Wednesday, 24 August 2016

SOUTH AFRICA: In the cities, ANC starts a new life in opposition

This week elections dominate our list of things to watch: the recent past, in the case of South Africa, where the ANC comes to terms with its loss of power in the big cities; the present, in Ghana, where the governing National Democratic Congress has just launched its campaign ahead of the national elections on 7 December; and the perhaps indeterminate future in Congo-Kinshasa where President Joseph Kabila is trying to delay elections due in November. And then, for the optimists, there are a few green shoots of recovery in Nigeria where some foreign investors are returning and there are hopes of oil production and prices going back up.

SOUTH AFRICA: In the cities, ANC starts a new life in opposition
Post-election bargaining has enabled the Democratic Alliance to win control of the country’s three main municipalities – Johannesburg, Tshwane/Pretoria, and Nelson Mandela Bay (which includes Port Elizabeth) – where no party won an absolute majority.

Along with its continuing control of Cape Town, the DA now runs four out of the five biggest cities in South Africa, with the African National Congress in charge in Durban, capital of KwaZulu-Natal. The DA won the most votes in Nelson Mandela Bay and the ANC quickly conceded control. But the post-election jockeying in Johannesburg and Tshwane/Pretoria and adjacent municipalities has taken much longer, with ANC politicians putting up more of a fight.

In particular, the ANC’s Parks Tau, who has been mayor of Johannesburg since 2011, battled hard to make a deal to give him a second term. The decisive factor was the Economic Freedom Fighters, in third place with 8% of the vote, which used its position to back the DA as the ‘lesser evil’ against the ANC.

CONGO-KINSHASA: Opposition strike echoes anti-Mobutu campaign of the 1990s
The opposition alliance launched its national strike with some success on 23 August as the next step in its campaign to force President Joseph Kabila to step down at the end of his second term in November, as set out in the constitution. Discreet support for this campaign from several Western countries including the United States and France has given the opposition a fillip.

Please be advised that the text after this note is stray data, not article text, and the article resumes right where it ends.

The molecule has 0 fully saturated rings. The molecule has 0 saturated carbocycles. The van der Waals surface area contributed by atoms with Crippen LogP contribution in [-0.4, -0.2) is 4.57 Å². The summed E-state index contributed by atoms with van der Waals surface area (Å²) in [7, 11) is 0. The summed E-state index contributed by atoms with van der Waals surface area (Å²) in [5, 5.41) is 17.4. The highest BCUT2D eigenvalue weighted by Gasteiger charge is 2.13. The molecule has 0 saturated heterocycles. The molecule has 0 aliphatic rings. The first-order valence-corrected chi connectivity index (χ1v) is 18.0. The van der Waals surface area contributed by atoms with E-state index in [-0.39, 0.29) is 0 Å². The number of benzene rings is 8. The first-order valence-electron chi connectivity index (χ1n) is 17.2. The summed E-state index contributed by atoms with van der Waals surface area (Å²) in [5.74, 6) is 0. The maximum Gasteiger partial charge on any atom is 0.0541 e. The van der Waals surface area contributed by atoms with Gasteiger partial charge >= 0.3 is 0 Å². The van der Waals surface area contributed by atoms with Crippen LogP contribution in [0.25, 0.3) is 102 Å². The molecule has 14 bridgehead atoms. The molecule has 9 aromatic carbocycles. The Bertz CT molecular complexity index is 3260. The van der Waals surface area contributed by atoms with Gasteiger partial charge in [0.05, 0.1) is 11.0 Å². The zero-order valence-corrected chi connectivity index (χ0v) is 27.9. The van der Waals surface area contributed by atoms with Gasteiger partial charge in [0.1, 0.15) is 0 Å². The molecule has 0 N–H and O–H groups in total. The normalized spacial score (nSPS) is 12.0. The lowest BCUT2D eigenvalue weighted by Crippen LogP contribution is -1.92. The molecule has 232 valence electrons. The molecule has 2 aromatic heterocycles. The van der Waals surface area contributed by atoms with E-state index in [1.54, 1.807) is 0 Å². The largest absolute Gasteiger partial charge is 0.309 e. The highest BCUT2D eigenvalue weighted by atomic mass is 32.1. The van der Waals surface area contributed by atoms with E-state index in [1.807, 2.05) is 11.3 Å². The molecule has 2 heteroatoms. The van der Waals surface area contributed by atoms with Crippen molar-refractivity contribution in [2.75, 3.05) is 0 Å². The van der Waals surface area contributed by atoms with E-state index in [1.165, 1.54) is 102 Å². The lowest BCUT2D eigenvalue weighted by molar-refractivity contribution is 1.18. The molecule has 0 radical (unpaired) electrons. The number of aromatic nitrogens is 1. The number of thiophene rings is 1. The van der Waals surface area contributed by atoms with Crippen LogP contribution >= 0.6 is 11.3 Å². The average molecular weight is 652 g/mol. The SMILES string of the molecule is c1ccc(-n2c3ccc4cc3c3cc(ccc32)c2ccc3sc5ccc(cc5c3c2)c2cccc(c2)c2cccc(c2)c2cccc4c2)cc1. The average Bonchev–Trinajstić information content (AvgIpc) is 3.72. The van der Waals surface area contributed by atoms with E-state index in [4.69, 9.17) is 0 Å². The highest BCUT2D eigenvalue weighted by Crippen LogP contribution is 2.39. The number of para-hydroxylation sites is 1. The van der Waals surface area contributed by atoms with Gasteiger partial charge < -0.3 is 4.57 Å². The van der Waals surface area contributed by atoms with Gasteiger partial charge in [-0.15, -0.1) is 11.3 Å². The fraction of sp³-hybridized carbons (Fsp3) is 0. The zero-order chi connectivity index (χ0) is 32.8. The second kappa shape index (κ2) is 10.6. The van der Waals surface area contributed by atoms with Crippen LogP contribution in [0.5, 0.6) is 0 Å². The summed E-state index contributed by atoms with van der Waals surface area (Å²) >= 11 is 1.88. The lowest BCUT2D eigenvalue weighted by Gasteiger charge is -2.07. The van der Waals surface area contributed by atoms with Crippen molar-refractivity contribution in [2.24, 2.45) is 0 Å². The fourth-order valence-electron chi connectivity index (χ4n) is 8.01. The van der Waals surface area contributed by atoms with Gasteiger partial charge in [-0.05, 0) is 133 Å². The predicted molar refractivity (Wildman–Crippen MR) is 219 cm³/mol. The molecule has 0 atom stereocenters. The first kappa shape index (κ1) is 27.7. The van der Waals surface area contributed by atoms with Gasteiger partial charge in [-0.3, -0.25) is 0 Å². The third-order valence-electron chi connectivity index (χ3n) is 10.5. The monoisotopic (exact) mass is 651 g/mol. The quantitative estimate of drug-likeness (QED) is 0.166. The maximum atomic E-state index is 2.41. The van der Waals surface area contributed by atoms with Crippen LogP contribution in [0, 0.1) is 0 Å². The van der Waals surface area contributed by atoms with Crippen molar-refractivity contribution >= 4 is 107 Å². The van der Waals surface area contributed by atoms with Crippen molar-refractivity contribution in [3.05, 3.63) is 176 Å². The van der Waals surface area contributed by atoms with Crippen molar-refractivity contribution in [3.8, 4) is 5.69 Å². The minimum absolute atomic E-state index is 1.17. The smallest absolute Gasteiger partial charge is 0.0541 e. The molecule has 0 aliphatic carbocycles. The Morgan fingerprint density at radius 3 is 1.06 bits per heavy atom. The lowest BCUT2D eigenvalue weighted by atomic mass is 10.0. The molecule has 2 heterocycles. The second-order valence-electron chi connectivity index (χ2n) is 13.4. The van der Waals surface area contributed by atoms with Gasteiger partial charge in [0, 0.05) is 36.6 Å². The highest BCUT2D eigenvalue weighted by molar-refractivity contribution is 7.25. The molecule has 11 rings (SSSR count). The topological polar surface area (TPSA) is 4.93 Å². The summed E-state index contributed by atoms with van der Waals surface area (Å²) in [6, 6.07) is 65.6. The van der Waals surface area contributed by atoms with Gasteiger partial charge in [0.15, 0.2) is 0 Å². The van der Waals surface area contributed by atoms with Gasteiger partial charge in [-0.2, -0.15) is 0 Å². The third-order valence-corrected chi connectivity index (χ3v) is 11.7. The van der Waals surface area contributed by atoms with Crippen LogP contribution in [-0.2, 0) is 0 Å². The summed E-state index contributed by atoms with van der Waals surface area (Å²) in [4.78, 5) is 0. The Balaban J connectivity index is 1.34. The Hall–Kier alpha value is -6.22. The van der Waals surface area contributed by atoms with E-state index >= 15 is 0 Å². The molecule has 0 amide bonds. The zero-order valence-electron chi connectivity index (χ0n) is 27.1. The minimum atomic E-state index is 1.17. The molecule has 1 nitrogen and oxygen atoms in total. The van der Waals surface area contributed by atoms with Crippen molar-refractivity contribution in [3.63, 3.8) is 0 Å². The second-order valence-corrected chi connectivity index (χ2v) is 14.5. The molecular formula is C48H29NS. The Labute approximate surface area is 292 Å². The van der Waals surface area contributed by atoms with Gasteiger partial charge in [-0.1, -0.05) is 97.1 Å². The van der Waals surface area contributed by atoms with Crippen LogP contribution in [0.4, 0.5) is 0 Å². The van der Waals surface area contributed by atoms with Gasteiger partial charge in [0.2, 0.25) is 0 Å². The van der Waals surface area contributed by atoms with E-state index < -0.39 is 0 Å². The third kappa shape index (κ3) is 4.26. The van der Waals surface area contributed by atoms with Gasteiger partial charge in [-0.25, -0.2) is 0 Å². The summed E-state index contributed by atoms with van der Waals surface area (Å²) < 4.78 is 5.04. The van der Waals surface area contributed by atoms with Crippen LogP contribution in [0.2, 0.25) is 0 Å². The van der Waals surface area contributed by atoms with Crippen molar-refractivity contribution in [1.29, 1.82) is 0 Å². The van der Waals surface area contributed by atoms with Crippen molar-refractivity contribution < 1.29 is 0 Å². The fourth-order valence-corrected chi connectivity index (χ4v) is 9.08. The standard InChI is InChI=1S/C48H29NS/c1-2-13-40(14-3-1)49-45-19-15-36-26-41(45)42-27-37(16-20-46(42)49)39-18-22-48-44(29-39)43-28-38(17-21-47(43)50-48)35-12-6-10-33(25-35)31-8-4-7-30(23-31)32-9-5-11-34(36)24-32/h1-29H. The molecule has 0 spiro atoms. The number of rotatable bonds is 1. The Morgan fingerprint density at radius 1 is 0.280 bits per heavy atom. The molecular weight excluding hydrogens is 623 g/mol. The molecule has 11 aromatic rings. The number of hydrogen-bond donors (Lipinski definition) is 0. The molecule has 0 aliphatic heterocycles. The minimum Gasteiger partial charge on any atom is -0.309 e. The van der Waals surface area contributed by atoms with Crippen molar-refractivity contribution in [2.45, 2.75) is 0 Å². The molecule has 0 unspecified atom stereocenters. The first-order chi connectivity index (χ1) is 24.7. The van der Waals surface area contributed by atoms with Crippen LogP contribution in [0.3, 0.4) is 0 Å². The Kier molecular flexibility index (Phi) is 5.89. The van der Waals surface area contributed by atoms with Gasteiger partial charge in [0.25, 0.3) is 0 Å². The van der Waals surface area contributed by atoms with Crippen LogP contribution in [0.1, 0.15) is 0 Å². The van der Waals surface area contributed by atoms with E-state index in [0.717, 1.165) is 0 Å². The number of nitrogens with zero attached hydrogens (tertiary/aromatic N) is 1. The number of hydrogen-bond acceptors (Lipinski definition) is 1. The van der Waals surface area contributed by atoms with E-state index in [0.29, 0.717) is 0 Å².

Older Congolese say the opposition’s campaign resembles the tortuous efforts to depose the long-time late dictator Mobutu Sese Seko in the 1990s. A leading figure then and now, Etienne Tshisekedi, has returned to the political stage, after a long respite in Belgium, to mobilise his loyal supporters.

But this time much will depend on how much support the strike gets across the country. If it extends to the economically critical copper and cobalt mining industry, the campaign could start to put real pressure on the Kabila government. If that happens, the government’s response could become much tougher. After the strike was launched police fired tear-gas in the Limité area of Kinshasa, where many of Tshisekedi’s followers live.


NIGERIA: Come on in! The devalued water is lovely, say investors
As US Secretary of State John Kerry was meeting President Muhammadu Buhari in Abuja on 23 August on regional security matters, some glimmers of economic hope started to filter in.